Dare I Say It?

It’s that time of year again where I see an influx of fad comments like ‘roll on 2021’ and ‘can’t wait for next year’ – not out of excitement, just pure exasperation. People make these comments around this time every year, but this year people have been wishing the days away for the past 9 months and now we’re reaching an exponential rise of post-festive doom and gloom as more and more people jump on the annual groaning bandwagon, ’tis the season! I’m generally known for being miserable but even for me, it’s exhausting being around so much negativity.

Yes, 2020 had its challenges but, dare I say it, I’ve had a great year! I understand this has been a difficult year for a lot of people and it would be callous of me to ignore that. People have lost loved ones, jobs, purpose, self-worth and more – I do see it. Realistically though, the majority of people on my Instagram still have their jobs and family and have it pretty good, but they’re still going to complain about it because it’s an end-of-year pastime – like when people say “I hate Mondays”. Really it doesn’t matter what day of the week it is, if you’re anxious to go back to work and dreading your inbox, I doubt ‘Monday’ is the problem, but it’s something we mindlessly say to each other in the lift and I don’t know why.

I’d say I’m quite well-versed in depression and I know that even when you seemingly have it all, you still feel the effects. I don’t want to dismiss or invalidate feelings but for the most part, these bleak comments seem to just be a thing we say at the end of the year as we start looking forward and forgetting all the goodness and growth we experienced earlier on in the year.

Now don’t get me wrong, I didn’t find it to be all sunshine and lollipops, although being an introvert I did feel cruelly smug. There were a lot of things that I really struggled with during the pandemic. Some were just irritating pet-peeves like the ignoramuses who enter a shop via the designated exit, or wear their masks on their chin – but this type of irritation can be cured by a quick meme share on the ‘gram. Other things that I struggled with were tougher to accept and overcome, like not being there for someone, missing birthdays or feeling trapped and undervalued (and the natural guilt and discomfort for feeling glum in the first place). Of course the recurrent lockdowns and restrictions were arguably the root cause for those feelings, but on the other hand, I also found the lockdown offered a welcome solution.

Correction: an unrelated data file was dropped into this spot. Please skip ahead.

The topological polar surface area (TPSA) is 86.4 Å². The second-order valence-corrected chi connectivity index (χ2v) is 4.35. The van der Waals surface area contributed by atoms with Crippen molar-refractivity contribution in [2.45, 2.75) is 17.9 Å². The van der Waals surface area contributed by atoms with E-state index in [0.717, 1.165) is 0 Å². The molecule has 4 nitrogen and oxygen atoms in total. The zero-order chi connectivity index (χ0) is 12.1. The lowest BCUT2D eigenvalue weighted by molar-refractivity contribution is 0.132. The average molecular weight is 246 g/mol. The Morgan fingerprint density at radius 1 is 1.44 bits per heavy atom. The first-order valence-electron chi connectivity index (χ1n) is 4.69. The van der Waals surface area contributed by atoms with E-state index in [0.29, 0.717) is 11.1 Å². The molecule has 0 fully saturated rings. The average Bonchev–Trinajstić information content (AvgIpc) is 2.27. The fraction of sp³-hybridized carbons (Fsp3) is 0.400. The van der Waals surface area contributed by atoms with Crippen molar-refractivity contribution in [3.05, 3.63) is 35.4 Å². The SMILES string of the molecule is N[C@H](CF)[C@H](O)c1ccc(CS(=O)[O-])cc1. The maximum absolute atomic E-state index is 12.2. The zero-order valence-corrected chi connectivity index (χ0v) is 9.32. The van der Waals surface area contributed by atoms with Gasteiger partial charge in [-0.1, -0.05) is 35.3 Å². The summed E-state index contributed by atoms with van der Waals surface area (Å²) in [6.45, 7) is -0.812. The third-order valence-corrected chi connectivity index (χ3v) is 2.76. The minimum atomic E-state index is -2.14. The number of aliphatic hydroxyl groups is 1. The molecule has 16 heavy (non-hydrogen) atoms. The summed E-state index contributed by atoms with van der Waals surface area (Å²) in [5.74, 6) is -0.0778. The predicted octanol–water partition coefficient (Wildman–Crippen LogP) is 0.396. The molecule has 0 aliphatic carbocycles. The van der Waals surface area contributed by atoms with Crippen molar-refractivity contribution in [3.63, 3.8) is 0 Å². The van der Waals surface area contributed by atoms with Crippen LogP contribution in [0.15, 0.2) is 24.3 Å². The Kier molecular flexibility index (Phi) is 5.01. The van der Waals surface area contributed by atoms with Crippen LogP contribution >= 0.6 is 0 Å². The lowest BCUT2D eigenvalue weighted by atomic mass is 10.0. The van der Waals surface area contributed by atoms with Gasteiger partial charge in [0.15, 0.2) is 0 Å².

When my friends were going through a tough time, I felt awful that I couldn’t be there to hug them and/or pour them a wine, but instead I actually had time to call people, which was really nice – even friends I’ve never really thought about calling would call me to check in and tell me about their day and I loved that! We’d find time to chat in the early hours because we didn’t have to get ready to go to the office. We could take long walks in the morning, babbling away to each other, leaving nonsense voice notes, and then collapse back into bed with the work laptop and a cuppa and still have a productive day – sans bra! That’s how I’ll remember the start of the pandemic – snorting with laughter as I walked round the park, talking to a friend a thousand miles away.